When gods share space with garbage
Whoever said cleanliness is next to godliness forgot to specify the importance of inverse of this Osho idiom and would not have predicted the poor state of all religious and sacred places in and around Delhi during the onset of festivities. To begin with, I would like to question our religious sanctity and sacredness which takes a back seat while we are busy preparing ways to impress Gods, little realising the harm done to nature and surroundings.
The famous religious centres of Delhi are Bangla Sahib Gurudwara, Kalkaji Mandir and Hanuman Mandir to name a few amongst many. Now, the fact to be brought at fore is all these places are the biggest dumping grounds of garbage and waste after all sorts of rituals practiced by the people at large. To add to the plight, they turn into highly sensitive areas for crime to perpetrate and occur.
Kalkaji Mandir, located on the outer Ring Road lists as one of the most popular temples in the national Capital whose divinity is considered most supreme. The Gods are fed and offered the best of every votive little realising that they are left to accompany the best of garbage at the end of such rituals and practices.
'There are lakhs of devotees who visit the temple during navratras and festival time. Throwing away the garbage is a regular feature with each one of them. When it continues for days, the waste piles up and results in dirty surroundings. In my view, it is not solely the responsibility of the MCD to keep it clean rather the real challenge is in making the people understand their civic and moral responsibilities too. We will perform our religious duties to the fullest but forget to follow our social dharam of cleanliness,’ says Satish Upadhayay, Chairman, Standing Committee, South MCD.
'Since officially we are required to carry out our job, we often deploy special task force with extra logistics along with the mandir administration to make sure the waste and garbage is properly disposed off. But there is a huge need for self education and orientation to keep our religious places clean after any ritual,' he added.
'Our culture is a mix of emotions and ostentation when it comes to religion. Everyone resorts to various methods of offering the Gods in a race to be better than the other. The feature is regular across all religious places, be it temples, churches or gurudwaras. Will you believe that we have all festival dates marked on our calendars in order to prepare and gear ourselves for the upcoming brunt that we as an organisation would face? There is a marked increase of around 10-20 per cent of waste after any festival in the premises of Hanuman Mandir.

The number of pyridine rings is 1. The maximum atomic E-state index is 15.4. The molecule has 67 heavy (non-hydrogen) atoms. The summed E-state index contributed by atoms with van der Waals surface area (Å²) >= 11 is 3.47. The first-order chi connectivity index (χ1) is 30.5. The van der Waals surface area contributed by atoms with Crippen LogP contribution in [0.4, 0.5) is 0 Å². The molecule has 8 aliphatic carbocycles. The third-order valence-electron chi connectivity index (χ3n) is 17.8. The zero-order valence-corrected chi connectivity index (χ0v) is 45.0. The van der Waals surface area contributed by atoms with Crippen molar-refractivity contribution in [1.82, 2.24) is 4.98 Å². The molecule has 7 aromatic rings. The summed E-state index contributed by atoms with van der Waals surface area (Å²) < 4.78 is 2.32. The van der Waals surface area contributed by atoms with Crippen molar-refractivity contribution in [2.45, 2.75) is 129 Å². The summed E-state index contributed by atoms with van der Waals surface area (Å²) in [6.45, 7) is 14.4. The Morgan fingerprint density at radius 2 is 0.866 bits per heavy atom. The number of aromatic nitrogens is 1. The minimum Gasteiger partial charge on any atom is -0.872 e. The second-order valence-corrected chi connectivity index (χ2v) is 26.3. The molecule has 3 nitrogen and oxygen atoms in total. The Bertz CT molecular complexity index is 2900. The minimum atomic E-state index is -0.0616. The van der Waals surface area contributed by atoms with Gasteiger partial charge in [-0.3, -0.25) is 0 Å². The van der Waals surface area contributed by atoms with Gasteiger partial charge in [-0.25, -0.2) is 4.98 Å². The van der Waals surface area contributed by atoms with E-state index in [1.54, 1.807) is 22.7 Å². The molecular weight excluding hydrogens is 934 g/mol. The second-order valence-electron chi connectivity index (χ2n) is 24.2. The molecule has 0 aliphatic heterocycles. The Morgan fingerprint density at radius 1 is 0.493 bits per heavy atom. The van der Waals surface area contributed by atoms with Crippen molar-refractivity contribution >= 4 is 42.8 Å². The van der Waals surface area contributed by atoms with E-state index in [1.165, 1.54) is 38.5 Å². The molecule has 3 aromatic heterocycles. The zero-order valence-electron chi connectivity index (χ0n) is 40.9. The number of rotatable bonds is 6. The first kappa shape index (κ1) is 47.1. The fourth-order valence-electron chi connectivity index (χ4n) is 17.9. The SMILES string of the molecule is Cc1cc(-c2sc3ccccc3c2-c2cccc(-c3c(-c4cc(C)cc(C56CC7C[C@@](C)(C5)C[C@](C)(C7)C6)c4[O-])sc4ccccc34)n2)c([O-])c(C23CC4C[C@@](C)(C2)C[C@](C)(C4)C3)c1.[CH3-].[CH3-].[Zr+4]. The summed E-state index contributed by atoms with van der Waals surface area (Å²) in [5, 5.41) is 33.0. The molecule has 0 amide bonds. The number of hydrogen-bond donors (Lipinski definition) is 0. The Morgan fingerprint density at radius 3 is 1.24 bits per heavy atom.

It then becomes our routine duty to check if our transport and staff facilities are adequate to take care of the after effects. Daily, thousands of devotees throng the temple and the number rises to lakhs during festivals. If only the public can be educated enough to understand and realise to cooperate with us and each one take a personal responsibility not to throw away garbage here and there. If every kind of waste which mainly includes disposed plates, pattals and food items can be put at one common point, then our job becomes much easier,’ says Dr P K Sharma, Director, MHO. Apart from the health plight, these shrines also turn into breeding grounds for high criminal activities. As per the data maintained with Delhi police, the religious places in the national capital are much safer than any other tourist spots.
Millennium Post visited the concerned police stations of the prominent religious places like Kalkaji Mandir in south-east Delhi, Hanuman Mandir and Bangla Sahib in Connaught Place, Purana Hanuman Mandir in old Delhi as well. It has been learnt that the street crime including chain snatching, pick-pocketing remained on the peak when it comes to the crime rate near these prominent spots. 'For the past one and a half years, no major crime has been reported. Whenever there is a festival, we increase the police deployment inside and outside the religious places,’ a senior police official said.
When the reporter asked the concerned police official to share the exact crime rate near these places he refused to provide the data and added, 'It is not possible to pull out the data one by one from our record register. As each police station covers vast areas and crime occurs everywhere.'
These religious places are often visited by women along with their children. As a result, when it comes to crime against women, maximum number of calls to police control rooms are made regarding eve-teasing. However, when a police team reaches the spot, either the accused manages to escape or the victim does not wish to pursue the case by filing an FIR against him.
Traffic management is another major problem faced by Delhi police, especially during the festive season. 'Around thousands of devotees visit temples and to avoid traffic snarls on the busy roads near the temples, traffic police needs to deploy large number of officials. Several times, traffic routes are diverted to maintain smooth traffic,' a police official in traffic department added.
Apart from the crime related to devotees, the consumption of drugs is high near Hanuman Mandir complex. 'Large numbers of vagabonds, rag-pickers spend nights near the complex. They are regular drug addicts and need to earn Rs 30 per day to buy solvents that would last for at least two days.
On several occasions, they are apprehended. However, if they are caught and put behind bars, life becomes easy for them as they spend their days in protected confines of the jail, where they are provided food by the police. Along with food, we also provide them drugs sometimes if they demand; else they might just die in the lock-up, which might later be termed as custodial death. This becomes risky for us and thus, we avoid picking them up in the first place,’ a police official requesting anonymity said.